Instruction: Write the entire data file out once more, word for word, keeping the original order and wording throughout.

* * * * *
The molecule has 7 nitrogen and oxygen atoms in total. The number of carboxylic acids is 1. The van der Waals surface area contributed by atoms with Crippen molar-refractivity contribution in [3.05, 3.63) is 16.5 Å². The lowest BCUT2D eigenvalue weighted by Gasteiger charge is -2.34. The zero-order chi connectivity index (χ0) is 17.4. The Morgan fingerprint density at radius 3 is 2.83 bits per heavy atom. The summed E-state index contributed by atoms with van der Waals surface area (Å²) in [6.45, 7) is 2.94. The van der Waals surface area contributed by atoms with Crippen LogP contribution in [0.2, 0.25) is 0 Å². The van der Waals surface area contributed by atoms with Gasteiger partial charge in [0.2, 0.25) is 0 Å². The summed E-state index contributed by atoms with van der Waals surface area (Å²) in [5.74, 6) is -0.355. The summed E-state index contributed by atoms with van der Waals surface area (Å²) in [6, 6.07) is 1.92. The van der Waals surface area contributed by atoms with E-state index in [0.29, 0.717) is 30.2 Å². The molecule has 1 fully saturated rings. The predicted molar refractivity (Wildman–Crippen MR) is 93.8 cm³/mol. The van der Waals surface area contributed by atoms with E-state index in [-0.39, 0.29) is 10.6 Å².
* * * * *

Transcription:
The molecule has 7 nitrogen and oxygen atoms in total. The number of carboxylic acids is 1. The van der Waals surface area contributed by atoms with Crippen molar-refractivity contribution in [3.05, 3.63) is 16.5 Å². The lowest BCUT2D eigenvalue weighted by Gasteiger charge is -2.34. The zero-order chi connectivity index (χ0) is 17.4. The Morgan fingerprint density at radius 3 is 2.83 bits per heavy atom. The summed E-state index contributed by atoms with van der Waals surface area (Å²) in [6.45, 7) is 2.94. The van der Waals surface area contributed by atoms with Crippen LogP contribution in [0.2, 0.25) is 0 Å². The van der Waals surface area contributed by atoms with Gasteiger partial charge in [0.2, 0.25) is 0 Å². The summed E-state index contributed by atoms with van der Waals surface area (Å²) in [5.74, 6) is -0.355. The summed E-state index contributed by atoms with van der Waals surface area (Å²) in [6, 6.07) is 1.92. The van der Waals surface area contributed by atoms with E-state index in [0.29, 0.717) is 30.2 Å². The molecule has 1 fully saturated rings. The predicted molar refractivity (Wildman–Crippen MR) is 93.8 cm³/mol. The van der Waals surface area contributed by atoms with E-state index in [-0.39, 0.29) is 10.6 Å².